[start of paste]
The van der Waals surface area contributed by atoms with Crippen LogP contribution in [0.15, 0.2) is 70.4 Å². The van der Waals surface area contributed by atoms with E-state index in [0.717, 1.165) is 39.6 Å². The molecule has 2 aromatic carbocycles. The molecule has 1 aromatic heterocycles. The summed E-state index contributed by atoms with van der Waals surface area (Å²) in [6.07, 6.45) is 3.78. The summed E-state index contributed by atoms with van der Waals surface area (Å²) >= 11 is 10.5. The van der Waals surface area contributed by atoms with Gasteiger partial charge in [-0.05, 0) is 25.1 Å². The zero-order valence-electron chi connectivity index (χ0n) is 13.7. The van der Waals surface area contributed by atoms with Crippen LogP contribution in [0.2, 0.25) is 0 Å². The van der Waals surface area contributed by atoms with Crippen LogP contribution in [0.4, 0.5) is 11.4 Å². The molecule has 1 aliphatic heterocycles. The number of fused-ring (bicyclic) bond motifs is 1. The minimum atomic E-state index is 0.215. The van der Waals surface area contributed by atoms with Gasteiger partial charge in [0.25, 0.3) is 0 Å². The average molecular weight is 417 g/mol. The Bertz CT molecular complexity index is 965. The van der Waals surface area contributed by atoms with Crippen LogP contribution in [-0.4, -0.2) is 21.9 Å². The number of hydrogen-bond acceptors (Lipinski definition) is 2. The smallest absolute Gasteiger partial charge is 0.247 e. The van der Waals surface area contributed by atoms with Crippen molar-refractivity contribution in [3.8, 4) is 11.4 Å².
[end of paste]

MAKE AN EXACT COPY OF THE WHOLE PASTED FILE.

The van der Waals surface area contributed by atoms with Crippen LogP contribution in [0.15, 0.2) is 70.4 Å². The van der Waals surface area contributed by atoms with E-state index in [0.717, 1.165) is 39.6 Å². The molecule has 2 aromatic carbocycles. The molecule has 1 aromatic heterocycles. The summed E-state index contributed by atoms with van der Waals surface area (Å²) in [6.07, 6.45) is 3.78. The summed E-state index contributed by atoms with van der Waals surface area (Å²) >= 11 is 10.5. The van der Waals surface area contributed by atoms with Gasteiger partial charge in [-0.05, 0) is 25.1 Å². The zero-order valence-electron chi connectivity index (χ0n) is 13.7. The van der Waals surface area contributed by atoms with Crippen LogP contribution in [0.2, 0.25) is 0 Å². The van der Waals surface area contributed by atoms with Crippen LogP contribution in [0.4, 0.5) is 11.4 Å². The molecule has 1 aliphatic heterocycles. The number of fused-ring (bicyclic) bond motifs is 1. The minimum atomic E-state index is 0.215. The van der Waals surface area contributed by atoms with Gasteiger partial charge in [0.25, 0.3) is 0 Å². The average molecular weight is 417 g/mol. The Bertz CT molecular complexity index is 965. The van der Waals surface area contributed by atoms with Crippen LogP contribution in [-0.4, -0.2) is 21.9 Å². The number of hydrogen-bond acceptors (Lipinski definition) is 2. The smallest absolute Gasteiger partial charge is 0.247 e. The van der Waals surface area contributed by atoms with Crippen molar-refractivity contribution in [3.8, 4) is 11.4 Å².